The stew has several unique features which I will reference when I have more time (I actually pulled the papers this time). First of all, I want to talk briefly about the fats. It has 40g of fat (eek!) by design (???). In one of the few well-designed randomized trials done on diet, Atkins actually came out on top (beating the Ornish “eat mostly plants” diet and other “intuitive” diets). Surprising I know. Even in terms of cholesterol readings. Even more surprising. This is probably because we all have metabolic syndrome and have way too much sugar/carbs floating around to be good for us. Previous iterations of this stew went partway, incorporating more low glycemic index grains. But this time, I went further. More fats. They fill you up, and improve your cholesterol and health. In a randomized (nonscience people read that “totally believable”) study, adding nuts or olive oil to a diet reduced cardiovascular events by around 30%. You don’t really need the oil for frying purposes, but I’ve told you to add it so that you have more healthy fats: monounsaturated fats in olive oil increase your good cholesterol and decrease you bad. There is also a decent literature on dairy (especially cultured dairy) preventing development of diabetes, so I added yogurt (and Greek yogurt had more protein and less sugar than normal). Flaxseed is good for your heart (Omega 3 fats). Coconut oil is also supposed to be good for you (that’s where a lot of the “saturated fat” is coming from… don’t worry, it’s not bad!). In looking how to cheaply get coconut oil into my stew, I discovered that the oil was hella expensive. But shredded coconut is cheap, and as it turns out, has coconut oil inside (I snuck out of Whole Foods without them knowing I had gotten coconut oil out of the building without losing my shirt). There is a ton of work about how inflammation is bad, and how anti-inflammatory stuff is good, and hence the large amounts of spice (for cheap, high quality spice, try or visit the planet Dune). One bowl of this has 7x what is good for a full day. Stuff that is “anti-inflammatory” tends also to have anti-cancer anti-oxidants. But, alas, inflammation and anti-oxidation is hard to actually measure by science as it’s so variable, so there’s not spectacular evidence to support so heavy a use of spice (at least not in the nutrition section… but the taste is another story). I had done vegetarian versions before, but the grilled chicken wasn’t that expensive, tasted great, and was actually pretty good health-wise. Vinegar has been shown to increase satiety and improve insulin response. The fiber is good (41% of daily value), but has been reduced from prior versions because it generally comes with carbohydrates. Fiber independently is good for your heart, reduces cholesterol and (some research suggests) helps transport the antioxidants down to the colon where they can work to help prevent colon cancer. And, of course, there’s a ton of veggies which are, as your mother said, good for you. I haven’t recalculated for this version, but the original (which had a similar amount of veggies) contained >5 vegetable servings in 2 bowls.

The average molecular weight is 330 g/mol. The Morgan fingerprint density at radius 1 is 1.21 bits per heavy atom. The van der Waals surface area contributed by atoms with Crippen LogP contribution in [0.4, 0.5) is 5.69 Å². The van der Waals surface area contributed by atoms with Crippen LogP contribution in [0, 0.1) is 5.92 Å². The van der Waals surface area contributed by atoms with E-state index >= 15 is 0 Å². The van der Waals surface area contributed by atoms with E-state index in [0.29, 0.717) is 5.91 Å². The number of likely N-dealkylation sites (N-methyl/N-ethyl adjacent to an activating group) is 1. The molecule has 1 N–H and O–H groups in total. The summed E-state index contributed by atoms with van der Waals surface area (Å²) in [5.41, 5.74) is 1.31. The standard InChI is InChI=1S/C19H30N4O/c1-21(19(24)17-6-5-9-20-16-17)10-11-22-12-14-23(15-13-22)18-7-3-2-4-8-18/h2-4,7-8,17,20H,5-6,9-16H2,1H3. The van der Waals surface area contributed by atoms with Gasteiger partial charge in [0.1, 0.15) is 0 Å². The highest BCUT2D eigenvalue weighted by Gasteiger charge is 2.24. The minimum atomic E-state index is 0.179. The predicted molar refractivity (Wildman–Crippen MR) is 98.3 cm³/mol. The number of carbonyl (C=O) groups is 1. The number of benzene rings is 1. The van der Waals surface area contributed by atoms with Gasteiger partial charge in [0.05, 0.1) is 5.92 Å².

It’s got a good amount of calories, macronutrients, minerals, and all the vitamins except for D and B12. So go outside, see the sun, and eat a steak every once in a while and you’ll be fine.